Blockchain technology doesn’t require a scanner or other similar methods to verify information, so it can automatically record information of all kinds of products in all sizes. And no more paper-based documentation – it doesn’t involve human manual tasks in the process; hence, blockchain is perfectly auditable. The peer-to-peer transmission nature of blockchain gets every single interaction during the product’s flow seamlessly recorded and archived. There are no single points of failure, and the database can recover easily from every possible damage scenario.
So, now you can cut down the huge cost of the administrative tasks as well as ensure the high accuracy of your product data to utilize them for other supply chain management’s tasks like better planning or better risk prediction.
Using blockchain, once the data is verified and recorded, it can’t be altered or hacked. This is done via the smart contracts where certain cryptographic conditions are required to validate and allow transaction completion. You can say that blockchain prevents corruption usually seen in traditional database keeping where people change the product information on their own will to benefit from it. Also, with the unique authentication required to interact with blockchain, security risks are drastically reduced to the minimum.
Thanks to the accessibility of the whole network, everyone has the equal and mutually agreed information to look up. This helps increase trust among suppliers in supply chain and hereafter, provides better mutually collaboration among the whole system. Furthermore, businesses can gain more trust from customers by letting they know the product journey and help customers with their buying decision. This value can be considered as one of the advantages for businesses to win over more customers.
Trust and transparency are the biggest values that blockchain technology benefits logistics management.
When there are trust and transparency built between entities in the supply chain, all product-related interactions will become faster, smoother so there will be higher transaction volumes, hence, higher productivity.
The great benefits of blockchain don’t just stop there. Since every product transaction is stored in a decentralized database in a chronological order, it’s dead simple and time-saving to track back to fault attempt in the chain. It also helps supply chain managers to react promptly to supply chain crisis. Like in the case of Chipotle, if they have had used blockchain for tracking the source as well as the quality of the raw ingredients in their food, they might have discovered the E. Coli bacteria sooner and got rid of the infected ingredients before selling them to customers.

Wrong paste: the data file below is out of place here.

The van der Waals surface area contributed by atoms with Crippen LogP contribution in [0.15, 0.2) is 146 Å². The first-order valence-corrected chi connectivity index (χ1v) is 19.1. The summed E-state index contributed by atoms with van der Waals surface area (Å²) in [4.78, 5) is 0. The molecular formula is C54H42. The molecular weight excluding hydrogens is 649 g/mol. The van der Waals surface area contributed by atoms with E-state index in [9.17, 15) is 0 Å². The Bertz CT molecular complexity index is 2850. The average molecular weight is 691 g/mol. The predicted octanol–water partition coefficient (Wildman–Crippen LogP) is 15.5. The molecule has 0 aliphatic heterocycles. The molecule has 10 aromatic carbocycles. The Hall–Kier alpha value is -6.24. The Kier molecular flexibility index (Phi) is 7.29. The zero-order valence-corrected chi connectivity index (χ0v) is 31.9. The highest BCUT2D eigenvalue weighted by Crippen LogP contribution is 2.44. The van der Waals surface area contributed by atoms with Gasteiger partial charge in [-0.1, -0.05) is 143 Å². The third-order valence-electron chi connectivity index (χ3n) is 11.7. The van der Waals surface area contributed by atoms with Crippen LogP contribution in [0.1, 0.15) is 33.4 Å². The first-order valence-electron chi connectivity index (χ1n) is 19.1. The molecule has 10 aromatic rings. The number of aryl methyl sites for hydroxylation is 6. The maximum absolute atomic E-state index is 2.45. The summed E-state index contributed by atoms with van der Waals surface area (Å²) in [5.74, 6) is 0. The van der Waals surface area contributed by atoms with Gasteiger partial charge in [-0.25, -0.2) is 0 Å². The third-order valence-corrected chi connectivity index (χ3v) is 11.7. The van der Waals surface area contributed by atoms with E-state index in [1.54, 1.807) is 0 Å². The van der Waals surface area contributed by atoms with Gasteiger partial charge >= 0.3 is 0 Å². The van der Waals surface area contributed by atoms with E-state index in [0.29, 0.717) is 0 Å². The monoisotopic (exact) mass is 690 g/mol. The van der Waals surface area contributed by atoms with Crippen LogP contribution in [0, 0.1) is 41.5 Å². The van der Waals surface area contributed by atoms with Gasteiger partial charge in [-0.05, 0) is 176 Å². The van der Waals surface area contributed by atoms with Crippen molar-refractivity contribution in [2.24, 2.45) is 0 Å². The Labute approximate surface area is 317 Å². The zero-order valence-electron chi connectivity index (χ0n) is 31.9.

The case of Chipotle has become a wake-up call for not only many restaurants but also other FMCG companies. Tracking down the initial source of food and other products has gained much attention from supply chain managers. At the beginning of this year, Walmart has started to apply blockchain technology in tracking and tracing pork production in China and in the U.S . Co-op is also the first supermarket to try blockchain technology and pioneer to improve the authenticity of its food which called “fair trade for the digital age” .
Blockchain technology is decentralized, accessible for everyone, cryptographic, capable of storing a massive amount of information automatically and synchronically. These advantages encourage trust between non-trusting entities within supply chains. The more trusted information exchanged between parties, the more transparency there will be. Hence, it enables much more effective supply chain management.
Are you in for blockchain and grab a ticket to take your supply chain management to the next level? Let’s share this article and tell us your thoughts!